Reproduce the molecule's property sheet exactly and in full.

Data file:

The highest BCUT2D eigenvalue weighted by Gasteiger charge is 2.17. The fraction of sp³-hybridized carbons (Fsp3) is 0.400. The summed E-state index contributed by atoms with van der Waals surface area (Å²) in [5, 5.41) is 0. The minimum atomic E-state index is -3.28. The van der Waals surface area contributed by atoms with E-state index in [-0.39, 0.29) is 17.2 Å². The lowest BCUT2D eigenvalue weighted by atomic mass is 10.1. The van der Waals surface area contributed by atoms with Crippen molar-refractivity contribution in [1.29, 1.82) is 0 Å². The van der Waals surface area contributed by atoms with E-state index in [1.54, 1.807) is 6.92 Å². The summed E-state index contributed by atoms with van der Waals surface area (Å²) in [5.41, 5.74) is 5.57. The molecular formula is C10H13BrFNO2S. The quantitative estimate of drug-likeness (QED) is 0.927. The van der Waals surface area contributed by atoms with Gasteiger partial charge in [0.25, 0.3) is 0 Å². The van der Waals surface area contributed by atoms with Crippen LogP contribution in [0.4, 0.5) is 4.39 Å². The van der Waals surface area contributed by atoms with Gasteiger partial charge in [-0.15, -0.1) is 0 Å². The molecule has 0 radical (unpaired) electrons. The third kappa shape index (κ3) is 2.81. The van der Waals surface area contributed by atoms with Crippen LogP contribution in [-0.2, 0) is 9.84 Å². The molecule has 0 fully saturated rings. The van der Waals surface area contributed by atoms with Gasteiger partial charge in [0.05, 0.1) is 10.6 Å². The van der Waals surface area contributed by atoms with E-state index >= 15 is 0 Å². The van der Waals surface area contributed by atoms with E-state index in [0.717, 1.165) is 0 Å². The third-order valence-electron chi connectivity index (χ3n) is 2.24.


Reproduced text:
The highest BCUT2D eigenvalue weighted by Gasteiger charge is 2.17. The fraction of sp³-hybridized carbons (Fsp3) is 0.400. The summed E-state index contributed by atoms with van der Waals surface area (Å²) in [5, 5.41) is 0. The minimum atomic E-state index is -3.28. The van der Waals surface area contributed by atoms with E-state index in [-0.39, 0.29) is 17.2 Å². The lowest BCUT2D eigenvalue weighted by atomic mass is 10.1. The van der Waals surface area contributed by atoms with Crippen molar-refractivity contribution in [1.29, 1.82) is 0 Å². The van der Waals surface area contributed by atoms with E-state index in [1.54, 1.807) is 6.92 Å². The summed E-state index contributed by atoms with van der Waals surface area (Å²) in [5.41, 5.74) is 5.57. The molecular formula is C10H13BrFNO2S. The quantitative estimate of drug-likeness (QED) is 0.927. The van der Waals surface area contributed by atoms with Gasteiger partial charge in [0.25, 0.3) is 0 Å². The van der Waals surface area contributed by atoms with Crippen LogP contribution in [0.4, 0.5) is 4.39 Å². The van der Waals surface area contributed by atoms with Gasteiger partial charge in [-0.15, -0.1) is 0 Å². The molecule has 0 radical (unpaired) electrons. The third kappa shape index (κ3) is 2.81. The van der Waals surface area contributed by atoms with Crippen LogP contribution in [-0.2, 0) is 9.84 Å². The molecule has 0 fully saturated rings. The van der Waals surface area contributed by atoms with Gasteiger partial charge in [0.05, 0.1) is 10.6 Å². The van der Waals surface area contributed by atoms with E-state index >= 15 is 0 Å². The van der Waals surface area contributed by atoms with E-state index in [0.717, 1.165) is 0 Å². The third-order valence-electron chi connectivity index (χ3n) is 2.24.